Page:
Plastic-eating protein created in British lab could spark recycling revolution
17th April 2018 | Recycling
A plastic-eating protein grown in a British laboratory could revolutionise recycling and prevent thousands of tonnes of non-biodegradable waste clogging up landfill sites and the world’s oceans. The enzyme, created by accident during tests by researchers from Plymouth University, is the first known protein capable of digesting polyethylene, one of the most commonly used plastics for consumer goods.
The breakthrough was made inadvertently when tests were conducted on a naturally occurring bacteria found in a Japanese recycling centre, with the X-ray experiments causing it to mutate into a more powerful enzyme. Tests showed that the lab-made mutant had a supercharged ability to break down polyethylene terephthalate (PET), one of the most popular forms of plastic employed by the food and drinks industry.
Bottles made from PET are used to package 70 per cent of soft drinks, fruit juices and mineral waters sold in shops and supermarkets, according to the British Plastics Federation.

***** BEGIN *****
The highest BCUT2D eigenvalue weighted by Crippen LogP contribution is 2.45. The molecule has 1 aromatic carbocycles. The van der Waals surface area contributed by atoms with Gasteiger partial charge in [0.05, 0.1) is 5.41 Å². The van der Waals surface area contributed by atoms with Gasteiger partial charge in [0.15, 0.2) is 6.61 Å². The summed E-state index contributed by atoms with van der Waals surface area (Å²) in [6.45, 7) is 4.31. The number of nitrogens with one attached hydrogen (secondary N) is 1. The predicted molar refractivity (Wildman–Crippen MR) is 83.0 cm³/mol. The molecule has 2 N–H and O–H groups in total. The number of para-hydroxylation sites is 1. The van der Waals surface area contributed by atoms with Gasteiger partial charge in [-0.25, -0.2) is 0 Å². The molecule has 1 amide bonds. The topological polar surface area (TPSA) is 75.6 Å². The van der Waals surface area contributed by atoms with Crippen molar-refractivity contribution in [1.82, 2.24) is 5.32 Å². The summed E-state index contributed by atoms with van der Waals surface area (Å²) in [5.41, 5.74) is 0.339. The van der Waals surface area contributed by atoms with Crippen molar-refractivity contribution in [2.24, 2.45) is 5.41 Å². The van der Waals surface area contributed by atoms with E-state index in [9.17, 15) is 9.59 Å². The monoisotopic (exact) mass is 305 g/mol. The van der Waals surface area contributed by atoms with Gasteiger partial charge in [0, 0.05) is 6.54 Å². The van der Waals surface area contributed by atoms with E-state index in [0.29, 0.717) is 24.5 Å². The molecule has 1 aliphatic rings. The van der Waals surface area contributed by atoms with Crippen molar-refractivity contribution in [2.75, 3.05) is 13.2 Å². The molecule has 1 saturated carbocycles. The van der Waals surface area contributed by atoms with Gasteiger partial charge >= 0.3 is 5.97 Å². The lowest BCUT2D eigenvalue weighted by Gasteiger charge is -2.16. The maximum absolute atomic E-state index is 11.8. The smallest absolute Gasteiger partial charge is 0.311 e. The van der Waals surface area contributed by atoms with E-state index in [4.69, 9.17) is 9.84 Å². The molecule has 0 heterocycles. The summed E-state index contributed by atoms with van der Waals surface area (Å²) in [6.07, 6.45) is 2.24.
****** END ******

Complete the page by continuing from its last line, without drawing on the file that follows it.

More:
Although it is said to be highly recyclable, discarded PET persists for hundreds of years in the environment before it degrades.
The new research sprang from the discovery of bacteria in a Japanese waste recycling centre that had evolved the ability to feed on plastic. The bugs used a natural enzyme called PETase to digest bottles and containers.
While probing the bacteria’s molecular structure, the British team inadvertently created a powerful new version of the protein. Lead scientist Professor John McGeehan, from the University of Portsmouth, said, “Serendipity often plays a significant role in fundamental scientific research and our discovery here is no exception. Although the improvement is modest, this unanticipated discovery suggests that there is room to further improve these enzymes, moving us closer to a recycling solution for the ever-growing mountain of discarded plastics.”
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